This week it’s my turn to do the morning announcements at my kindergarten. Every morning, everyone in the entire school gets to listen to me say good morning to them. And then ask (and answer to myself) some questions I think youngsters might feel inclined to answer.
It has shown me/reminded me of several things:
1. I enjoy being in the spotlight.
Sometimes I don’t think I do, but I actually, in reality, very much do. I can be shy sometimes, and I’m pretty easy to embarrass, but I still enjoy attention.
2. Sometimes being on stage (or on mic) brings out the best in you.
One of my piano teachers once told me, “You play better on stage. Not everyone does, but you do. Being on stage brings out your best.” I randomly remembered that this week. I think that phenomenon applies to more than just my piano playing. Being in front of an audience brings out a certain energy in me.
Sometimes I dread being up in front of people. Not because I dislike attention (as I just clarified), but because I’m a perfectionist. I want whatever I do up there to be perfect, and I therefore feel pressured and nervous about it.
Those nerves, however, tend to work in my favor. They help me focus. They give me zing.
For example, I was definitely nervous when I did the announcements for the first time on Monday morning. I felt really jittery, especially because I was actually super tired. (It was Monday morning and I was fighting a cold.) What should I say? What if I lost my train of thought in the middle of one of my sentences? What if I paused for too long? Or talked too fast? What if I held the mic too close to my mouth and everything got all muffled and no one could understand a word I said?
But one teacher told me later that day that everyone was like, “Woah, she sounds so happy and energized for a Monday morning,” while I was giving the announcements. (Really? I was so paranoid that I was inaudible!) And today, another teacher told me, “You sound very happy during morning announcements, like you’re having a great time down there by yourself.”
I talk and laugh with those teachers all the time; I wouldn’t have thought my happy voice was unfamiliar to them. And don’t all the teachers generally sound happy during announcement time? But apparently a certain joyful energy comes out during my announcement time that I was unaware of. That special zing. (And it’s true, I am laughing to myself as I give the announcements..)
3. I like bringing joy to others.
People often seem to find me funny. I don’t always understand why, but I’ve come to accept it. I’m just being honest and real about something, and then people start laughing and telling me how funny I am. Sometimes it confuses me a bit, I must admit, but I do enjoy spreading the joy.
One of my students frequently shouts at me, “Teacher so funny!” (To which I respond, “You’re so funny!”) It sounds more like an accusation than anything else when she says it, but I take it as a compliment.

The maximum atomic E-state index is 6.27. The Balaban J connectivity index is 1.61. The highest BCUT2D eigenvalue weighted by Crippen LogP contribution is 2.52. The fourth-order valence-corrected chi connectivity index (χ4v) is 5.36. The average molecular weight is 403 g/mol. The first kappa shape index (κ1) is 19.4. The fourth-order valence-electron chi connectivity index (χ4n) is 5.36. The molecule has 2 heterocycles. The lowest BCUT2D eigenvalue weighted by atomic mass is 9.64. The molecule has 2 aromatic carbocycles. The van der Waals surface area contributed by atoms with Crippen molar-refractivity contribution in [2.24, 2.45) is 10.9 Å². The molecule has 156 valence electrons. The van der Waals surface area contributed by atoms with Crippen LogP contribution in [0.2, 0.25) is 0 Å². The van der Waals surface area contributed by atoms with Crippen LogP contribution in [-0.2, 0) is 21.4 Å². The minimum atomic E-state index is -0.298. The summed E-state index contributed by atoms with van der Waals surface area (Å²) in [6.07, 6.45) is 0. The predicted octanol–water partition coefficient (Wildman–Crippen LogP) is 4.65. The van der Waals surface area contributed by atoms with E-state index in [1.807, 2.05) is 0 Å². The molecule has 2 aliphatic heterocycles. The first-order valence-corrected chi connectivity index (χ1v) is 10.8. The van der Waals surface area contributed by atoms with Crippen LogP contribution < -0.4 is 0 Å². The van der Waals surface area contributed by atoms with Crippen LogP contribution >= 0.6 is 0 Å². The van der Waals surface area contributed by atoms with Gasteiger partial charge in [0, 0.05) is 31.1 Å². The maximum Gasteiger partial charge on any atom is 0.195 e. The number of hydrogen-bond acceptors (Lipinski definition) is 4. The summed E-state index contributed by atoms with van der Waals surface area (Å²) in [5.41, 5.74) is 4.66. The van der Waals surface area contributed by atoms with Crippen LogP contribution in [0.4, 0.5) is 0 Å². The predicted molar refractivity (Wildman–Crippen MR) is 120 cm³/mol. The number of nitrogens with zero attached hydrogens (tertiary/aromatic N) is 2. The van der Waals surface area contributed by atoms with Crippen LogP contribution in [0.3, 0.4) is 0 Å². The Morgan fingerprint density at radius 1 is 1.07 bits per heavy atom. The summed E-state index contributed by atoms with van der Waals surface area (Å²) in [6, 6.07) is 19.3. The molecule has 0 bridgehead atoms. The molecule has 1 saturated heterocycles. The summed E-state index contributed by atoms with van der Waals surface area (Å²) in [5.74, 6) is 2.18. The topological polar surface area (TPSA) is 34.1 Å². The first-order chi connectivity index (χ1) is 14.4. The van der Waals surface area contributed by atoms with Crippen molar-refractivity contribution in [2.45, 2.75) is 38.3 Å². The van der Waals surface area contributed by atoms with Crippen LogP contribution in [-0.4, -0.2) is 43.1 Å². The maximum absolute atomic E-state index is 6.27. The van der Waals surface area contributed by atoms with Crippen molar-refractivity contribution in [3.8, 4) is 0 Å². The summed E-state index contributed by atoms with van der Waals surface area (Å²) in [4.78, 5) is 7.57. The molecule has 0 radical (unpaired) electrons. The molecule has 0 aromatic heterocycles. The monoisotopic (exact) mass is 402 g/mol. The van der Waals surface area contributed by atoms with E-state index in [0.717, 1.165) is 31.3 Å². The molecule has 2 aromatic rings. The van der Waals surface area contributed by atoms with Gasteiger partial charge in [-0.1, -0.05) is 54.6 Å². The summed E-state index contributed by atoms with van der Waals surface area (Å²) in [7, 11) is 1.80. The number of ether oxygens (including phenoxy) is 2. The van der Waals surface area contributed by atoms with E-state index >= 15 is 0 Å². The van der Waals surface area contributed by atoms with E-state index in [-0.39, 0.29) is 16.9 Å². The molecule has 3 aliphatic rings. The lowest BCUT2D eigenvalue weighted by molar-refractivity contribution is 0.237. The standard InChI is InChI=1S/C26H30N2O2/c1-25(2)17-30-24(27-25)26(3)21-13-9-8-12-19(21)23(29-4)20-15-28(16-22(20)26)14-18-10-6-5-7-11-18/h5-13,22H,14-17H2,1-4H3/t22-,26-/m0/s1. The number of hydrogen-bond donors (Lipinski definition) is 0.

One of my fears going into this job was actually that the kids would never find me funny. I didn’t think I had much of a handle on kid humor. But just look at me now! I even have inside jokes with my kids! (They even started calling me “the jokester” today . . . Not sure where they learned that word or to what particular “joke” they were referring, but I’ll take it.)
4. Kids are observant.
Before taking on this new responsibility this week, the one thing on my mind was not messing up. That was it. I never thought about how doing the announcements might change the way the kids at school viewed me.
I usually think of kids’ memories (like their attention spans) as short. Which they generally are. But kids are also quite observant.
On Monday, I said hello to a random girl in the hallway. After we introduced ourselves, she asked if I taught upstairs. I wondered how in the world she knew that, but then it hit me. Maybe because of morning announcements? Maybe kids actually pay attention to those?
Suddenly I felt famous.
This morning, I announced to everyone that I was “a little sleepy but happy” (in answer to my question, “How are you today?”). When I went back to my classroom, one of my students asked, “Why teacher a little sleepy?” I was shocked. She not only listened and understood what I had said, but was curious as to the reason behind it? Wow, not everything goes in one ear and out the other! I felt so loved. And then slightly embarrassed that everyone in the whole school now knew the exact state I was in.
Get Out of Your Comfort Zone
I am one of those people who usually resists change and stepping out of my comfort zone (because the comfort zone is just so darn comfortable). But it’s good to do new things. It’s good to force your perfectionist self to get up in front of people every once in awhile. Certain gems and connections can only be created there.